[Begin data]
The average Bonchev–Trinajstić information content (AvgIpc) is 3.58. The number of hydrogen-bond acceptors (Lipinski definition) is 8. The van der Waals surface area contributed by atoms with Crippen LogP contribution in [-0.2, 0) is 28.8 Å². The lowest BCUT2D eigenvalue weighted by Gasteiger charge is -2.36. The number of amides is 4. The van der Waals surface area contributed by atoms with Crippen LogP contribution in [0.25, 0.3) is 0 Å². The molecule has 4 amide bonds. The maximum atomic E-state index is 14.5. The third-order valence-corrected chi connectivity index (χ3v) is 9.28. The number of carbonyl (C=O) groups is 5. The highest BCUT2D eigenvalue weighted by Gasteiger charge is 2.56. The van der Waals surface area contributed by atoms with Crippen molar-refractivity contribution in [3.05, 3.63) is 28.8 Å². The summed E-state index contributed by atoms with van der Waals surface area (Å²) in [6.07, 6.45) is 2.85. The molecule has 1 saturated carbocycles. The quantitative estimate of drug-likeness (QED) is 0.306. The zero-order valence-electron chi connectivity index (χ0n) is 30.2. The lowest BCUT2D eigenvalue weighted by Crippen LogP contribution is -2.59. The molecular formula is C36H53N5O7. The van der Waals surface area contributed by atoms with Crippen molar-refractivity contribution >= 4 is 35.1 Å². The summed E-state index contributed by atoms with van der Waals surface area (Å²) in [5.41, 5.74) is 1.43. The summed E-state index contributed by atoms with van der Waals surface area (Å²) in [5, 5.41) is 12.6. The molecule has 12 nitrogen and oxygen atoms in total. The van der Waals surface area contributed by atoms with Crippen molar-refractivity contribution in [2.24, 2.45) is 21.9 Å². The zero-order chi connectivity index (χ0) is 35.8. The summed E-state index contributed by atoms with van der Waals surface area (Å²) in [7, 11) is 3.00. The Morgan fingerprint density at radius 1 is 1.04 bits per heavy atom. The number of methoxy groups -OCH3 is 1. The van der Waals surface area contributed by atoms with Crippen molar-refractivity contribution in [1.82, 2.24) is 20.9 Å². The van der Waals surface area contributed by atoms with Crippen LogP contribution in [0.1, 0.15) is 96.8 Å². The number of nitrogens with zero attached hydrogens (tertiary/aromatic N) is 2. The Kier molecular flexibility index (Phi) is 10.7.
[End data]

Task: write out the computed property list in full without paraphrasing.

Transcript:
The average Bonchev–Trinajstić information content (AvgIpc) is 3.58. The number of hydrogen-bond acceptors (Lipinski definition) is 8. The van der Waals surface area contributed by atoms with Crippen LogP contribution in [-0.2, 0) is 28.8 Å². The lowest BCUT2D eigenvalue weighted by Gasteiger charge is -2.36. The number of amides is 4. The van der Waals surface area contributed by atoms with Crippen LogP contribution in [0.25, 0.3) is 0 Å². The molecule has 4 amide bonds. The maximum atomic E-state index is 14.5. The third-order valence-corrected chi connectivity index (χ3v) is 9.28. The number of carbonyl (C=O) groups is 5. The highest BCUT2D eigenvalue weighted by Gasteiger charge is 2.56. The van der Waals surface area contributed by atoms with Crippen molar-refractivity contribution in [3.05, 3.63) is 28.8 Å². The summed E-state index contributed by atoms with van der Waals surface area (Å²) in [6.07, 6.45) is 2.85. The molecule has 1 saturated carbocycles. The quantitative estimate of drug-likeness (QED) is 0.306. The zero-order valence-electron chi connectivity index (χ0n) is 30.2. The lowest BCUT2D eigenvalue weighted by Crippen LogP contribution is -2.59. The molecular formula is C36H53N5O7. The van der Waals surface area contributed by atoms with Crippen molar-refractivity contribution >= 4 is 35.1 Å². The summed E-state index contributed by atoms with van der Waals surface area (Å²) in [5.41, 5.74) is 1.43. The summed E-state index contributed by atoms with van der Waals surface area (Å²) in [5, 5.41) is 12.6. The molecule has 12 nitrogen and oxygen atoms in total. The van der Waals surface area contributed by atoms with Crippen molar-refractivity contribution in [2.24, 2.45) is 21.9 Å². The zero-order chi connectivity index (χ0) is 35.8. The summed E-state index contributed by atoms with van der Waals surface area (Å²) in [7, 11) is 3.00. The Morgan fingerprint density at radius 1 is 1.04 bits per heavy atom. The number of methoxy groups -OCH3 is 1. The van der Waals surface area contributed by atoms with Crippen molar-refractivity contribution in [1.82, 2.24) is 20.9 Å². The van der Waals surface area contributed by atoms with Crippen LogP contribution in [0.1, 0.15) is 96.8 Å². The number of nitrogens with zero attached hydrogens (tertiary/aromatic N) is 2. The Kier molecular flexibility index (Phi) is 10.7.